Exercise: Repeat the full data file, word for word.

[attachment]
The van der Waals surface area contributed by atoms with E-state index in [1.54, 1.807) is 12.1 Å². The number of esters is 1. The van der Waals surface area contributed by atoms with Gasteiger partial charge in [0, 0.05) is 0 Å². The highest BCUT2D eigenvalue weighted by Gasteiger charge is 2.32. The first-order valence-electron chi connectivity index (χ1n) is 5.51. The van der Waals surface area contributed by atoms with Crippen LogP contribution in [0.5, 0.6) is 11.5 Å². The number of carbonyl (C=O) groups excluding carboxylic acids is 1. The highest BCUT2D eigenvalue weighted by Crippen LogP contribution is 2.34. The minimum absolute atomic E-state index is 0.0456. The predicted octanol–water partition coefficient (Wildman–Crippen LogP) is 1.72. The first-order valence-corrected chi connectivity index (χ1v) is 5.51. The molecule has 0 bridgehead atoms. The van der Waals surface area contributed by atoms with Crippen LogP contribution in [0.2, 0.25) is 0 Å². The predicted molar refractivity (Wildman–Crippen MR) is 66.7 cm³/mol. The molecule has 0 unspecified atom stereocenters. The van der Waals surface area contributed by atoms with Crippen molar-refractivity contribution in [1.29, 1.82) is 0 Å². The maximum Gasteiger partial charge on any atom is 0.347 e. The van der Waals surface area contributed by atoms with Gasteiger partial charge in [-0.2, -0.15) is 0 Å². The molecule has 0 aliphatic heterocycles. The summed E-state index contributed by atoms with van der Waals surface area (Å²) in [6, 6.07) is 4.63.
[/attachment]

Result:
The van der Waals surface area contributed by atoms with E-state index in [1.54, 1.807) is 12.1 Å². The number of esters is 1. The van der Waals surface area contributed by atoms with Gasteiger partial charge in [0, 0.05) is 0 Å². The highest BCUT2D eigenvalue weighted by Gasteiger charge is 2.32. The first-order valence-electron chi connectivity index (χ1n) is 5.51. The van der Waals surface area contributed by atoms with Crippen LogP contribution in [0.5, 0.6) is 11.5 Å². The number of carbonyl (C=O) groups excluding carboxylic acids is 1. The highest BCUT2D eigenvalue weighted by Crippen LogP contribution is 2.34. The minimum absolute atomic E-state index is 0.0456. The predicted octanol–water partition coefficient (Wildman–Crippen LogP) is 1.72. The first-order valence-corrected chi connectivity index (χ1v) is 5.51. The molecule has 0 bridgehead atoms. The van der Waals surface area contributed by atoms with Crippen LogP contribution in [0.2, 0.25) is 0 Å². The predicted molar refractivity (Wildman–Crippen MR) is 66.7 cm³/mol. The molecule has 0 unspecified atom stereocenters. The van der Waals surface area contributed by atoms with Crippen molar-refractivity contribution in [1.29, 1.82) is 0 Å². The maximum Gasteiger partial charge on any atom is 0.347 e. The van der Waals surface area contributed by atoms with Gasteiger partial charge in [-0.2, -0.15) is 0 Å². The molecule has 0 aliphatic heterocycles. The summed E-state index contributed by atoms with van der Waals surface area (Å²) in [6, 6.07) is 4.63.